The Bears-Baltimore Ravens game was something a bit more than an extra preseason game. It was a test kitchen of sorts, with the Bears and Ravens not exactly laboratory animals, but not exactly just playing another preseason game, either.
The reason was the debut of the “helmet-hitting rule,” a local ordinance enacted this offseason that imposes a 15-yard penalty on a player lowering his head to initiate a hit. Two Ravens were flagged for violations, and another Raven and a Bear were hit with unnecessary-roughness infractions. No offensive players were tagged, but casual conversations with individuals in and around the game suggest that those calls will come, if only in response to complaints from defensive players about unequal enforcement.
(Of course, there’s somehow a quirky irony in premiering a measure pegged as a step toward player safety, and doing it in an extra preseason game, in a sport where the notions of “extra preseason game” and “safety” seem a touch oxymoronic. But that’s for another discussion.)
For a league grappling largely unsuccessfully with anthem policies and catch rules, the rollout of the helmet rule was anything but a success. Game analysts were confused, and players on at least one NFL team expressed confusion directly after meetings with officials to have the rule explained.
It in fact has little chance of achieving a significant uptick in “safety.” And it has all the potential of altering the outcomes of games as much or more than any other statute on the NFL books, for reasons ranging from the imposition of the penalty at the time, to possible fines or suspensions upon further review.
“The rule is so simply written but it expands so far, depending on how it’s applied,” said former NFL referee Terry McAulay, now a rules analyst for NBC and offering that commentary during Thursday’s game.
The problems are simple and obvious.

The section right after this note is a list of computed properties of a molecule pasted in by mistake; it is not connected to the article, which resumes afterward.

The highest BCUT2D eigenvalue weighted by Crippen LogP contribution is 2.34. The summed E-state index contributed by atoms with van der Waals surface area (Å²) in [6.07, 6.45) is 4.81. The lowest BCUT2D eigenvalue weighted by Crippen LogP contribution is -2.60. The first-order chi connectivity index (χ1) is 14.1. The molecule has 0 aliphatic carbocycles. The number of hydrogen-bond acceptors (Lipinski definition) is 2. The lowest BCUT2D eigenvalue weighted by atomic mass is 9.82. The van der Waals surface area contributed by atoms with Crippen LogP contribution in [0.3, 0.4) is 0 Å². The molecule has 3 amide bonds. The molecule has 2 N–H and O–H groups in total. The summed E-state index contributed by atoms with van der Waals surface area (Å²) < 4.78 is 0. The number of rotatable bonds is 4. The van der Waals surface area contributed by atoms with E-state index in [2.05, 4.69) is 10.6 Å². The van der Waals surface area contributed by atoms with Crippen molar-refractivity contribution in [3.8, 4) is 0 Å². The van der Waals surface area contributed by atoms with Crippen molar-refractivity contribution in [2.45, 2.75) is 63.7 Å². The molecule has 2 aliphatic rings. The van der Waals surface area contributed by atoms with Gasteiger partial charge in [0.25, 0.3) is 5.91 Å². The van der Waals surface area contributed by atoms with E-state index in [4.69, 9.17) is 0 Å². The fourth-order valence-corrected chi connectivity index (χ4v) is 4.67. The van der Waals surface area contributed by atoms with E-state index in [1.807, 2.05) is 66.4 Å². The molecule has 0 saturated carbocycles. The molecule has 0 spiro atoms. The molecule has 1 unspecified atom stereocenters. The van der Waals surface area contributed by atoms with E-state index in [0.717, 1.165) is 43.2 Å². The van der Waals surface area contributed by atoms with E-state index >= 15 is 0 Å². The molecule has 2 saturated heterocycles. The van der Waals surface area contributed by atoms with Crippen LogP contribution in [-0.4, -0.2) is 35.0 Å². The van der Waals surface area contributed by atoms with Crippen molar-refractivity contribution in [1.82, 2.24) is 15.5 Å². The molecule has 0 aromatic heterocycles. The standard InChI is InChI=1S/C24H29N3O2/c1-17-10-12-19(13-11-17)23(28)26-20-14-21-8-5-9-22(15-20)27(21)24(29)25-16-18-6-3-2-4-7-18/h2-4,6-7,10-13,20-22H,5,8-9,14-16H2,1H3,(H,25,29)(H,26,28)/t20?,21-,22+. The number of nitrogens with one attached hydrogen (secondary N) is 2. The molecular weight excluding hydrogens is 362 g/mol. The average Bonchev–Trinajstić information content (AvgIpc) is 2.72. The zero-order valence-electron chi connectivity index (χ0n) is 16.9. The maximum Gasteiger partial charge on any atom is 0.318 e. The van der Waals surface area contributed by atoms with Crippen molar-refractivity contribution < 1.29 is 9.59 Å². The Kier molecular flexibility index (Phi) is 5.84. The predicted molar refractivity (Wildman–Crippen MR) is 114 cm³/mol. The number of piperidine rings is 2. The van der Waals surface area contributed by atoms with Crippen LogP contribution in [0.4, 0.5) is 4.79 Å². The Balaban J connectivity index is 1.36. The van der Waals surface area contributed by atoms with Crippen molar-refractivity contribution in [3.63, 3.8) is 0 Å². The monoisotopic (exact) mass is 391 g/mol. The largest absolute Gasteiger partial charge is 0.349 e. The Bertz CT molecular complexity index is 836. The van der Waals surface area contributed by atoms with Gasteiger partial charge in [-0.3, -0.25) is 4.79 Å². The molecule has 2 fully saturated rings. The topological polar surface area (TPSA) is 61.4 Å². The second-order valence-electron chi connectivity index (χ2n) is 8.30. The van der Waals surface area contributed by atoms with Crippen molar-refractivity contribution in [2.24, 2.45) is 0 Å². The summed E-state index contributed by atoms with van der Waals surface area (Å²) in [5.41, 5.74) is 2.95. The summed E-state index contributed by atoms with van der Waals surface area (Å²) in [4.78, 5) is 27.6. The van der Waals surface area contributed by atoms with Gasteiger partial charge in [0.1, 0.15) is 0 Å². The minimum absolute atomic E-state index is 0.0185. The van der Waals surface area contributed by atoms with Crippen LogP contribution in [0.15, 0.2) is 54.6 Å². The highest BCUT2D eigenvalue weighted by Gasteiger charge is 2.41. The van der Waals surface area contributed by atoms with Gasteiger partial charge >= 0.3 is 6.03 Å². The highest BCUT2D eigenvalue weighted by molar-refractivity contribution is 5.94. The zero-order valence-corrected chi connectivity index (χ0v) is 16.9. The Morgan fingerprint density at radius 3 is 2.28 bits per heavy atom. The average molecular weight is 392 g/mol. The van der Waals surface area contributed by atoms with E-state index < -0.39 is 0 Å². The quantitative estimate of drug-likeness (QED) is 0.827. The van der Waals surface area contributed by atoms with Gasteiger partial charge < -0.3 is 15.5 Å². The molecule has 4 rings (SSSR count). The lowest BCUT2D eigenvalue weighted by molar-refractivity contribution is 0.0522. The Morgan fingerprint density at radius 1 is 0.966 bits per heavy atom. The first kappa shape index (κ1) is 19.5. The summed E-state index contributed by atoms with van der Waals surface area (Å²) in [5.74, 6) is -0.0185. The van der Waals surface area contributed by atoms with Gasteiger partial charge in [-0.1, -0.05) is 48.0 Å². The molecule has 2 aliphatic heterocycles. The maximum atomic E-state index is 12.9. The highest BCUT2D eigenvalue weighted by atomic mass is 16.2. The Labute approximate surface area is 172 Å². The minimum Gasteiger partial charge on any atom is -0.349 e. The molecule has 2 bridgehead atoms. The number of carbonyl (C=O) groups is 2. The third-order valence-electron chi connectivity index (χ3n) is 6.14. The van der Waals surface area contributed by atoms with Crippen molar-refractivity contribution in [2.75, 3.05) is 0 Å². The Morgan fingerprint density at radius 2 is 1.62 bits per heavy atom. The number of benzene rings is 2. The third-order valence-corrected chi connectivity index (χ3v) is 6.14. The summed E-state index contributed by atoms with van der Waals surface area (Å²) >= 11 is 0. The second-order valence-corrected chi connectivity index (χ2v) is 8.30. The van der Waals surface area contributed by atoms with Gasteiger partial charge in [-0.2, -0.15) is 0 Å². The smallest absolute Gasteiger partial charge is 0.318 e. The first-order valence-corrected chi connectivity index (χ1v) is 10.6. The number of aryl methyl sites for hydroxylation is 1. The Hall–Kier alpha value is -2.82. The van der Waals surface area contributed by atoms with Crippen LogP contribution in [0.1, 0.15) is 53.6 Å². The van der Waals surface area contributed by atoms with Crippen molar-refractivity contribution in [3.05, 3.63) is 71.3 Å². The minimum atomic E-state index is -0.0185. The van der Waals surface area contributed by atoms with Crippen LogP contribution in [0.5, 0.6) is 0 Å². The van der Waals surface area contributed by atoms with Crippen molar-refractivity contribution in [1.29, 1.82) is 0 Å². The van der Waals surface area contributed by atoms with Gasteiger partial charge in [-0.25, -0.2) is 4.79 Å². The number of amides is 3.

The first is enforcement. Officials, like players, are human. Even the ones watching on replay screens in New York. Replays of instances in Thursday’s game raised as many questions as they answered as to what was or wasn’t a clear violation.
The second is that the “fault” in an illegal hit is not entirely within the control of the tackler/blocker/runner/receiver. A move in the last split-second before impact and a ballcarrier moves into, not away from, an otherwise properly-aimed helmet from an incoming player. Neither player intended for the hit to be improper, but it will be, sometime.
The third lies in the simple numbers. As appalling as some catch/no-catch situations and rulings have been, the situations occur only a handful of times during a game.
But in Thursday’s game, the two teams ran a total of 139 plays. Even on plays without tackles, such as touchdowns or players going out of bounds, the potential exists for upwards of 6-8 hits per play, whether blocks or whatever, or ballcarriers running into more than one per play.
Doing the loose math, the result could be as many as 1,000 instances of actionable contact per game, not 2-3 with a catch rule.
Best guess is that more than two infractions will be called in more than a game or two this season. For loose illustrative purposes, the Ravens were a relatively well-behaved team last season, with their 46.8 penalty yards per game ranking fourth-lowest in the NFL. The new rule cost them 30 last night that wouldn’t have been assessed previously. Which may have been in the back of the mind of Baltimore coach John Harbaugh, who lauded the rule as “great” back in May after it was enacted, but told reporters post-game last night, “I don’t know enough about the rule to understand it right now and comment on it.”
When one of the NFL’s longest-tenured and Super Bowl-winning coaches doesn’t know enough to understand a rule, best guess is that the problem is with the rule, not the coach.